Dating A Single Parent? Don’t Make These Mistakes
Don’t be afraid of the single parent: he could be one of the most easy-going, loving and patient men you ever meet. Parenthood has a way of doing that to a person. But if you are going to date a single parent, you should know that comes with slightly different rules than dating someone who doesn’t have kids.
Don’t freak out over time
It’s very hard for a single parent to keep a tight schedule. A single parent’s schedule doesn’t just depend on time—it depends on whether or not their kid will get in the car, or whether or not their kid secretly eats ten popsicles and gets sick. Any number of wrenches can be tossed into a single parent’s schedule at any moment.
Try not, at least in the beginning, to plan dates that depend on punctuality. Sunset cruises that leave at 6 pm sharp won’t work. Pricey shows that stop seating at 7:15 sharp won’t work. Plan dates that don’t put pressure on the single parent’s schedule.
Don’t be a scenester
If you’re used to being at every happening event in town from restaurant openings to tequila releases to movie premieres, you’ll have to let that go. Every time you ask a single parent out, he has to find (aka pay for) a babysitter.
Get good at at-home dates
Get creative with ways to have date night at home. This takes so much pressure off the single parent to arrange for a babysitter.
Don’t ask, “Are you listening?”
At the end of the day, you have to unwind from work. The single parent has to unwind from work and from raising a human being. A single parent needs a little more time to be mentally present with you. Don’t get irritated if he seems spacey for the first half hour of date night.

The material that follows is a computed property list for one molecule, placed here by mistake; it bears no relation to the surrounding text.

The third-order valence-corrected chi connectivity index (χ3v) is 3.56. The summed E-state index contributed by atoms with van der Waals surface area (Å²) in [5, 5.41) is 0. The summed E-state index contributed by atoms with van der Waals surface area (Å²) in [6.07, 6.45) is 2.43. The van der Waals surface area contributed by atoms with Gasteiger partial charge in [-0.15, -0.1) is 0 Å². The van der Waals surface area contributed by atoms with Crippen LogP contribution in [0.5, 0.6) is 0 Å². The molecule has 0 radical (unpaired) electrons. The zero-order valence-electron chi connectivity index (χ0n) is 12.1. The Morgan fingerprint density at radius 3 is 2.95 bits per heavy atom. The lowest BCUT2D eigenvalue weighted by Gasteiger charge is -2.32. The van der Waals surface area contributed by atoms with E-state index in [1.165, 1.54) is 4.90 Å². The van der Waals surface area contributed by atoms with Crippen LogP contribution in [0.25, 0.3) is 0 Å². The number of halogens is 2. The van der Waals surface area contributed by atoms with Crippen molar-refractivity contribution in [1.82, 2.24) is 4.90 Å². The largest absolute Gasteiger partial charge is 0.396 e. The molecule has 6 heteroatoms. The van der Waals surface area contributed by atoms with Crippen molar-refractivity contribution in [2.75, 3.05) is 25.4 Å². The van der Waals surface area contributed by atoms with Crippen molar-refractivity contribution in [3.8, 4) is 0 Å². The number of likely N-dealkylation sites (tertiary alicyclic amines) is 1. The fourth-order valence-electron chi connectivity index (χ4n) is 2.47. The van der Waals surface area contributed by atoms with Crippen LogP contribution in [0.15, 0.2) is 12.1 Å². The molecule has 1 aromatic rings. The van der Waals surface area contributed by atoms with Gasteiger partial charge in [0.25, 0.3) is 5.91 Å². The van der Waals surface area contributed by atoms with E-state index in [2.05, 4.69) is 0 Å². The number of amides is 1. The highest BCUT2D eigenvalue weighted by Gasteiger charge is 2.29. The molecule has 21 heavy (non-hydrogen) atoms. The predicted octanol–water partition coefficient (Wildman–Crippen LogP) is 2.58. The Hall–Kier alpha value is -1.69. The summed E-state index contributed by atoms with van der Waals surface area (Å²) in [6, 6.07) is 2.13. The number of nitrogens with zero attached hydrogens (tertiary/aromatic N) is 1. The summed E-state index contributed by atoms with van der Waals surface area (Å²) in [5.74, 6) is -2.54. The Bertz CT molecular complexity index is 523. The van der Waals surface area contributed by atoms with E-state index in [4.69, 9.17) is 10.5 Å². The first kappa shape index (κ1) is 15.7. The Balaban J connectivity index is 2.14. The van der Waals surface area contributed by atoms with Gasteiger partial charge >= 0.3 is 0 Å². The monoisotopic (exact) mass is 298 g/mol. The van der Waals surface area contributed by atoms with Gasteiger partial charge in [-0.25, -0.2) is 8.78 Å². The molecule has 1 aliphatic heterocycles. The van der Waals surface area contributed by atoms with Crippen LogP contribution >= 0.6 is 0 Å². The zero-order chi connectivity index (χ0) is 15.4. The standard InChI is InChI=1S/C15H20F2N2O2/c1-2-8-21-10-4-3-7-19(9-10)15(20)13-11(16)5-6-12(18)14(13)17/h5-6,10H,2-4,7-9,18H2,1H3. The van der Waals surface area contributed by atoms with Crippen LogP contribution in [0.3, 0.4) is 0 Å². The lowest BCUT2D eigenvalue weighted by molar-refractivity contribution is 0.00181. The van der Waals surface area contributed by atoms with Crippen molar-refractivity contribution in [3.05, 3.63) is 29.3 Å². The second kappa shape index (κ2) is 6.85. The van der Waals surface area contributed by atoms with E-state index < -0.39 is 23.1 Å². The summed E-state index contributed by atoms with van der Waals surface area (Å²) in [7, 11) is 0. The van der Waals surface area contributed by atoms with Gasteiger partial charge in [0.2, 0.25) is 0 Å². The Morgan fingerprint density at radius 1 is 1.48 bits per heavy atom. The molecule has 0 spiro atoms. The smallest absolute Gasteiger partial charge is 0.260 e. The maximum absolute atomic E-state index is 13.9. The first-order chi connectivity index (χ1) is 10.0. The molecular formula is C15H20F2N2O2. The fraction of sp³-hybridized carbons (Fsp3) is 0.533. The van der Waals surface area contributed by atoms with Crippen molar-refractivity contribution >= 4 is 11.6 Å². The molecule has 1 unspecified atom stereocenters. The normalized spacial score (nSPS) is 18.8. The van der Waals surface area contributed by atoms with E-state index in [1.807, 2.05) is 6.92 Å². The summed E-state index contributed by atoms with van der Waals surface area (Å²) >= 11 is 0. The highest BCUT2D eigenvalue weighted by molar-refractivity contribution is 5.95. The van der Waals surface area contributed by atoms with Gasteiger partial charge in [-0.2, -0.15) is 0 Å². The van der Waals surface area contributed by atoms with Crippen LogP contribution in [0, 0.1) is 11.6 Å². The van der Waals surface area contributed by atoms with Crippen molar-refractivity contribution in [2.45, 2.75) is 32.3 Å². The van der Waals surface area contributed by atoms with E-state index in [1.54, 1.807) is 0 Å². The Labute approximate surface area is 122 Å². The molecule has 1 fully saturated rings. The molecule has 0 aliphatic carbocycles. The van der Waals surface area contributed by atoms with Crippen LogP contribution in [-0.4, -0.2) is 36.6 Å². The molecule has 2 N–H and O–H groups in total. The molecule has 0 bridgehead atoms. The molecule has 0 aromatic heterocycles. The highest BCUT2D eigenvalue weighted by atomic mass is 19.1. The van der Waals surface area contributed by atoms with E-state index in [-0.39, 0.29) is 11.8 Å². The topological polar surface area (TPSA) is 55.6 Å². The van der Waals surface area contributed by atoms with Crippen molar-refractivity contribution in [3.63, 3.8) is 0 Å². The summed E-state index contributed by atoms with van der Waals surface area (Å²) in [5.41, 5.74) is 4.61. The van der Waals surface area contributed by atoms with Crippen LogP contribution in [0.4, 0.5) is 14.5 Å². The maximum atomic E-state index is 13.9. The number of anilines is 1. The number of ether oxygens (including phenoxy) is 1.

Don’t overload a single parent with questions or anecdotes when you first meet up. Get him a drink. Order/make appetizers. Put the television on for a little while, just until he is relaxed and ready to engage.
Don’t insist on meeting the child
Every single time a single parent introduces his child to someone he’s dating, that child either becomes attached or gets upset. If that girlfriend disappears, and the child liked her, the child is devastated. If the kid didn’t like her, then the poor kid was upset for nothing!
It’s up to the parent
A single parent might want to wait up to a year of dating you before introducing you to his child. Just know that that is perfectly normal and probably not personal. He’s doing this for the good of his child.
Don’t be a big spender
Depending on the single parent’s financial situation, he might not be able to support his child and go on couples vacations every three months. Don’t suggest pricey dates or trips.
Let him set the price
Stick to suggesting low-cost activities until you have a better feel for the parent’s financial circumstances. You don’t want him to feel like his bank account is holding you back from doing things you enjoy.
Don’t drink too much
If the single parent is willing to bring you around his child, he doesn’t want to bring anyone drunk around him. Even if you won’t meet the child, the single parent you’re seeing probably doesn’t drink too much—he has too many responsibilities and doesn’t want to be drunk in front of his child.
Party with your friends
If you need to blow off steam, have your drinking nights with your friends. Don’t invite the single parent to every lounge and party you go to. He’ll just feel like he’s holding you back.
Don’t cling onto adult activities
Should the single parent decide to introduce you to his child, you’ll need to be ready with kid-friendly activities. A kid doesn’t want to go to jazz night at a steak house.
Get familiar with kid-friendly activities
Learn to love places kids can go like the zoo, a park, Pixar movies, etc. If you only suggest places the kid obviously won’t like, the parent might think you’re rejecting the child.
The most important thing to know about being a single parent is that you know nothing about being a single parent. (Unless you do, of course, but then you wouldn’t be reading this). If the single parent you’re dating does something that annoys you, just be open about it. He probably has a perfectly good explanation that you, as a totally single, care-free person, would have never thought of.